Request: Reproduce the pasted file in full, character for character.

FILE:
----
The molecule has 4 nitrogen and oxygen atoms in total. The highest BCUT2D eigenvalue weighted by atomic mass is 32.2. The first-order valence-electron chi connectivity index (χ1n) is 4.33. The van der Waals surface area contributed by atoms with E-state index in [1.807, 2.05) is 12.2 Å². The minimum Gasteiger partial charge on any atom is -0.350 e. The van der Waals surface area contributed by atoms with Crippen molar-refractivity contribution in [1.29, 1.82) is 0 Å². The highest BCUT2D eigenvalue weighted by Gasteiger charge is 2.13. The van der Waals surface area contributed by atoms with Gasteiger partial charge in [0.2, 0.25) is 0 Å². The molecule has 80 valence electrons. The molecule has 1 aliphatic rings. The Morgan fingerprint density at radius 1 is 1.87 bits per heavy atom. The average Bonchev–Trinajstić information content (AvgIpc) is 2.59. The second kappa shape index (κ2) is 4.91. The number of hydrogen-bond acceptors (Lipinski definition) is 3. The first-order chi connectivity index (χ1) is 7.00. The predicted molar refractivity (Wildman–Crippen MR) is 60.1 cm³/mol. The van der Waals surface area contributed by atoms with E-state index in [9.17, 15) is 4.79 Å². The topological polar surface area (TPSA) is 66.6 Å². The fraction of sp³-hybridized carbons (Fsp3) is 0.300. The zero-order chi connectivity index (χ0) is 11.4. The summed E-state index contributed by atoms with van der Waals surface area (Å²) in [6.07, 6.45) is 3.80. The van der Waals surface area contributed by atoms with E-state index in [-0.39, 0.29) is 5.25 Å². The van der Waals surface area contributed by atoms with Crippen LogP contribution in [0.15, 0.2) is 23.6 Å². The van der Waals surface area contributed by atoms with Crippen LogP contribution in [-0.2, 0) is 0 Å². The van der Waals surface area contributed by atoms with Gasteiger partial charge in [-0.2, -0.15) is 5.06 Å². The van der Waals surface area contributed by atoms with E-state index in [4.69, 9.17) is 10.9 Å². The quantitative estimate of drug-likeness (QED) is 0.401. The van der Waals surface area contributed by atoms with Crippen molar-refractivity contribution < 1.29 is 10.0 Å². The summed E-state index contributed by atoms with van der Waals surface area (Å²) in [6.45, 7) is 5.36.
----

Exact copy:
The molecule has 4 nitrogen and oxygen atoms in total. The highest BCUT2D eigenvalue weighted by atomic mass is 32.2. The first-order valence-electron chi connectivity index (χ1n) is 4.33. The van der Waals surface area contributed by atoms with E-state index in [1.807, 2.05) is 12.2 Å². The minimum Gasteiger partial charge on any atom is -0.350 e. The van der Waals surface area contributed by atoms with Crippen molar-refractivity contribution in [1.29, 1.82) is 0 Å². The highest BCUT2D eigenvalue weighted by Gasteiger charge is 2.13. The van der Waals surface area contributed by atoms with Gasteiger partial charge in [0.2, 0.25) is 0 Å². The molecule has 80 valence electrons. The molecule has 1 aliphatic rings. The Morgan fingerprint density at radius 1 is 1.87 bits per heavy atom. The average Bonchev–Trinajstić information content (AvgIpc) is 2.59. The second kappa shape index (κ2) is 4.91. The number of hydrogen-bond acceptors (Lipinski definition) is 3. The first-order chi connectivity index (χ1) is 7.00. The predicted molar refractivity (Wildman–Crippen MR) is 60.1 cm³/mol. The van der Waals surface area contributed by atoms with E-state index in [9.17, 15) is 4.79 Å². The topological polar surface area (TPSA) is 66.6 Å². The fraction of sp³-hybridized carbons (Fsp3) is 0.300. The zero-order chi connectivity index (χ0) is 11.4. The summed E-state index contributed by atoms with van der Waals surface area (Å²) in [6.07, 6.45) is 3.80. The van der Waals surface area contributed by atoms with E-state index in [-0.39, 0.29) is 5.25 Å². The van der Waals surface area contributed by atoms with Crippen LogP contribution in [0.15, 0.2) is 23.6 Å². The van der Waals surface area contributed by atoms with Crippen LogP contribution in [-0.2, 0) is 0 Å². The van der Waals surface area contributed by atoms with Gasteiger partial charge in [-0.2, -0.15) is 5.06 Å². The van der Waals surface area contributed by atoms with E-state index in [4.69, 9.17) is 10.9 Å². The quantitative estimate of drug-likeness (QED) is 0.401. The van der Waals surface area contributed by atoms with Crippen molar-refractivity contribution < 1.29 is 10.0 Å². The summed E-state index contributed by atoms with van der Waals surface area (Å²) in [6.45, 7) is 5.36.